The West has three options in response to the Ukraine invasion. Not one of them is good
Decision makers squandered good options when the 2014 Crimea situation was appallingly handled. Photo: TND/Getty
In many years of international negotiations and on-the-ground work in conflict zones I have learned that leadership is not a choice between a good option and a bad option. The choice is easy. Pick the good option.
But leadership is having the right ethical framework to choose the least bad of competing bad options, knowing that everyone will criticise you for taking a bad choice.
This is where we are today with Ukraine and Russia. Decision-makers squandered good options when the 2014 Crimea situation was appallingly handled.
What will play out now is one of three broad and bad possibilities. There are no good choices left.
Firstly, the Western powers can make half-hearted attempts to impose relatively light sanctions, wave impotent fingers and then head off to lunch. Bad option. It will signal a victory for Russian leader Vladimir Putin, the victory of violence and the beginning of a much more unstable world.
Secondly, the Western powers can revive the Domino Theory, and launch a full-throated military response in the hope they can constrain Russia, with the consequent risk of nuclear war. Very bad option.
Thirdly, there can be an attempt to find some sort of compromise solution where ultimately Putin gets to keep a land bridge to Crimea, a promise that Ukraine will not join NATO and, possibly, a puppet regime in Kiev. Also not a good option.
If there is a fourth option still available better than the above, I don’t see it. So which way are we heading?
Australia will follow
The sanctions being proposed thus far do not seem to deter Putin. His new ‘no limits’ friendship with China, his new trade deals with China, his membership of the Shanghai Cooperation Council, increasing gas and oil prices together with a knowledge that Germany must eventually turn on the Nord Stream 2 pipeline, means that he can quite happily ride out most of the sanction currently being proposed.
US President Joe Biden has offered ‘prayers’ much like presidents do after US school shootings. Strangely enough, those prayers don’t seem to stop the next shooting nor will they protect Ukraine.
UK Prime Minister Boris Johnston stands ‘shoulder to shoulder’ with Ukraine – so long as he doesn’t have to physically be shoulder to shoulder, nor place soldiers on the ground, shoulder to shoulder.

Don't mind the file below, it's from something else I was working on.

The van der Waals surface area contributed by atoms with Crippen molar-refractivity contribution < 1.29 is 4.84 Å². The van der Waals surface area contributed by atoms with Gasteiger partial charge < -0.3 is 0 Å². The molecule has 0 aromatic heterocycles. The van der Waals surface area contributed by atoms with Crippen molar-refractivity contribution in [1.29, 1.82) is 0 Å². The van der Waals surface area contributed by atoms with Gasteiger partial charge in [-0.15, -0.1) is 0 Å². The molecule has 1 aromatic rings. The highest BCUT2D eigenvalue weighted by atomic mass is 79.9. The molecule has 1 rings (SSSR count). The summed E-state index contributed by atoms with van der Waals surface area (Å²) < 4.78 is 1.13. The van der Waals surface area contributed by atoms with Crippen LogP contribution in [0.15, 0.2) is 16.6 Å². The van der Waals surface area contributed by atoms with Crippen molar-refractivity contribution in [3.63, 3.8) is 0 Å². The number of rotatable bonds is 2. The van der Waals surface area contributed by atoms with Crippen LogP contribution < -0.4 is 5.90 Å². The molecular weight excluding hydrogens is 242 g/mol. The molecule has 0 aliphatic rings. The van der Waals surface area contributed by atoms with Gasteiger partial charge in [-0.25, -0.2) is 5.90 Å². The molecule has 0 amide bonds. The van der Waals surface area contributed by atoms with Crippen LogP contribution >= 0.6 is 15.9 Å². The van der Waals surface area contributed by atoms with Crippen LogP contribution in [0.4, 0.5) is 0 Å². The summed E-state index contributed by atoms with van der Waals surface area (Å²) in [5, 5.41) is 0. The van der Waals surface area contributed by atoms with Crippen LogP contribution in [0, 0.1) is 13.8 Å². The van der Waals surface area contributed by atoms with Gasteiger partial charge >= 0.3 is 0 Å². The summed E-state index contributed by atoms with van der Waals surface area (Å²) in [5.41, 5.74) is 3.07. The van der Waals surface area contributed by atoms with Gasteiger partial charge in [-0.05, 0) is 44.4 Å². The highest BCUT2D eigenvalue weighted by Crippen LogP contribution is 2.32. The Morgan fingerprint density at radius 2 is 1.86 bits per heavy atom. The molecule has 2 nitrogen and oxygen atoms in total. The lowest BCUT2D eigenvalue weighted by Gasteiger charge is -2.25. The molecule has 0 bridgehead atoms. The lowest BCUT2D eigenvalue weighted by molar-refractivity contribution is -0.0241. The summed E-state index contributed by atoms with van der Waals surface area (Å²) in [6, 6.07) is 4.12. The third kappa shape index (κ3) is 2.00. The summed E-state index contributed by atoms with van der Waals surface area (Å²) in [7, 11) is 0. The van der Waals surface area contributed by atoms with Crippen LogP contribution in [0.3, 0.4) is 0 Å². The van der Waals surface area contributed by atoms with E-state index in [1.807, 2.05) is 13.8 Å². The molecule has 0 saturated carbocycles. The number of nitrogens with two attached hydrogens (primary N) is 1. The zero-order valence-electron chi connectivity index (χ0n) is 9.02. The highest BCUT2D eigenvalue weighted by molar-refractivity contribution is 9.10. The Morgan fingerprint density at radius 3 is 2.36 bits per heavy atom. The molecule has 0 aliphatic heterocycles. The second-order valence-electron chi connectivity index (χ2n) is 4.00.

In Australia, Defence Minister Dutton and Prime Minister Scott Morrison are madly wagging the dog trying to repeat John Howard’s rise from the ashes on the back of a burning refugee boat in 2001.
There is no doubt that if the US and UK did go to war with Russia, Dutton and Morrison would do what Australian governments have always done: follow blindly.
A wider war
Thankfully there is no proposal to confront Russia in a shooting war. To do so would be madness and Putin knows it.
While Putin’s actions cannot be supported, neither can they be stopped. That is the real-politick of it all.
However, the signal that is being sent to nuclear-armed China, North Korea, India and Pakistan is clear: Forget the Nuclear Non-Proliferation Treaty. The only way to really protect yourself is to have nukes and seem unafraid to use them.
The signal being sent to China and Taiwan is clear too. China has nukes. China can ride out sanctions imposed by the West, but Western powers could not ride out China’s economic retaliation for those sanctions. Putin’s Ukraine journey has turned Taiwan into ‘when’ not ‘if’.
The West’s sanctions seem like impotent finger-waiving. The saying that ‘Russia is playing chess and the Americans are playing checkers’ seems to hold true. Putin has played a long and careful game.
A full-throated ‘Domino Theory 2’ style war is unlikely and highly undesirable. The West waving impotent fingers is probable, but undesirable.
The question is, can some sort of face-saving fudge be found?
Ukraine will be feeling very alone today and getting ready to lose the east, confirm the loss of Crimea and lose the land bridge to Crimea, but can it stay in existence as a sovereign nation? Maybe this is the only hope to halt things before they get even worse.
If the solution is not saving face, then can an unpalatable yet tolerable solution be found? This is the challenge for policy makers now.
In Taiwan people will watch all this with trepidation.